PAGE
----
Moving the Dial: A Return to Unrestricted Operating Support
Those of us who focus on improving the nonprofit and philanthropic ecosystem can sometimes feel frustrated by the slow pace of change. But we need to take notice when change does occur. A major change was flagged almost in passing by Tom Watson in a recent opinion piece in the Chronicle of Philanthropy. Speaking of the Ford Foundation’s new strategic focus, he mentions “doubling Ford’s commitment to unrestricted grants for nonprofit operating support. ” In the depths of my memory I recall a conference at Harvard’s Kennedy School that drew together major foundations to talk about what was wrong with current philanthropic practice. One of their recommendations was for grant-makers to return to unrestricted giving.
In the chapter “Restricted Giving” in my book More Than Just Money, I wrote “Too many nonprofits are grasshoppers. We need to let them be ants. Everyone is familiar with the tale of the grasshopper and the ant. The grasshoppers focused on the day while the ants toiled to put away food for the the coming winter. When winter came, the grasshoppers were starving while the ants were distributing food from the stores they had collected over the summer. The moral of the story, of course, is that one should prepare for days of necessity. Nonprofits prepare for days of necessity by building flexibility and liquidity usually through accumulation of large, unrestricted cash reserves. Unfortunately, we make it very hard for nonprofits to become ants all the while we are critical of their grasshopper-like vulnerability…
“When we invest in nonprofits we tend to give the money with many restrictions on how and when the money can be spent, thereby limiting the value of the investment….Therein lies the paradox of nonprofit fundraising: As donors we want the biggest bang for the buck, yet we put restrictions on our investment in nonprofits that may wind up creating the need for bigger bucks for that same bang…As long as donors feel the need for restrictions, nonprofits will have one hand tied behind their backs and they will need increasing philanthropy in order to survive.”
In my opinion, increasing philanthropy is not in the cards in the long run. Despite the reports of Giving USA, the IRS Statistics of Income reporting Form 990 receipts by nonprofits continue to report that the slice of the nonprofit revenue pie filled by philanthropy remains roughly unchanged. There are only two solutions then to nonprofits’ need for more resources: make philanthropy more efficient by moving back toward unrestricted operating grants or develop more social enterprises to supplement philanthropy with their revenues.
I most often write about the social enterprise solution, which can help many but not all nonprofits. The unrestricted operating grant solution, however, can benefit all nonprofits.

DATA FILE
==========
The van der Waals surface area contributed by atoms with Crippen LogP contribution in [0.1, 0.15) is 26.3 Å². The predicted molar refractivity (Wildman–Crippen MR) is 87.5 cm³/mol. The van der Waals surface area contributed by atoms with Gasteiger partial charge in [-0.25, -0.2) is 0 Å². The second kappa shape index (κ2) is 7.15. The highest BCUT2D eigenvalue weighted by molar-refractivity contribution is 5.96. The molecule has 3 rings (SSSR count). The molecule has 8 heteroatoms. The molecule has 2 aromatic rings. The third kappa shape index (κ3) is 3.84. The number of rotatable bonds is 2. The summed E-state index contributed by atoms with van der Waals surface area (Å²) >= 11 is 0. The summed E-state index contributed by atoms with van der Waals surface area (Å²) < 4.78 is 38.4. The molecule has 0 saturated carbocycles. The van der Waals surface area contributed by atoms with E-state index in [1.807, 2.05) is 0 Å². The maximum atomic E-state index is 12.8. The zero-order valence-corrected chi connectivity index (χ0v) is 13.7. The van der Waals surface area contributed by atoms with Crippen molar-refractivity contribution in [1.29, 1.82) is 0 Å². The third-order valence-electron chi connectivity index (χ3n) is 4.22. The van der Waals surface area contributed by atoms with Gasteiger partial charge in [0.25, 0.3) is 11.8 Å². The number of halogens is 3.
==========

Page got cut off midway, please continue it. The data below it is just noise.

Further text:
But the most persuasive arguments must come from the philanthropic community:
Silicon Valley veteran Sean Parker wrote in the June 26, 2015 The Wall Street Journal, “I care deeply, for example, about the plight of refugees and the peril of global warming, but I don’t pretend to have some special insight into how to deal with them.”
Concluded Tom Watson “Sean Parker is no one’s idea of a shrinking violet, yet there’s the modest acknowledgment that he — the money — doesn’t necessarily know better than those seeking it. I wish more donors with Mr. Parker’s financial capacity, social change ambitions, and youthful leadership would adopt this mind-set. More operating support for organizations and a greater understanding of their inherent expertise in solving problems: That’s a potentially powerful mind-set that more donors should adopt.
“Simply put, the staying power of nonprofit groups and their deep institutional knowledge matters. Change doesn’t happen overnight, especially in a society that values democratic decision making. But in part because of a trap set by too many grant makers, even nonprofit leaders who are deeply passionate about their causes often lose sight of their goals in the chase for donor dollars. They have become conditioned to think “How can I sell this great program to such-and-such donor?” instead of “How can this organization move the ball?” That mind-set is the result of too many institutional and individual donors thinking they know far more than the organizations they consider investing in — which, quite frankly, is not the world’s smartest investing stance.”
In the words of Ford Foundation president Darren Walker, “Our sector’s obsession with quantifiable impact, and frequently dogmatic adherence to discrete deliverables, undercuts the expansive purpose of [civil society organizations], miniaturizing them in their ambition. In other words, this system is rooted in transactional short termism — a tyranny of donors — that distorts and inhibits, rather than unleashes, the potential of civil society.”
Ford Foundation’s move to double the amount of their unrestricted grants for operating support may be nudging the needle. Let’s hope the needle keeps moving.
Yours in Linking Mission to Money,
President, Center for Social Enterprise Development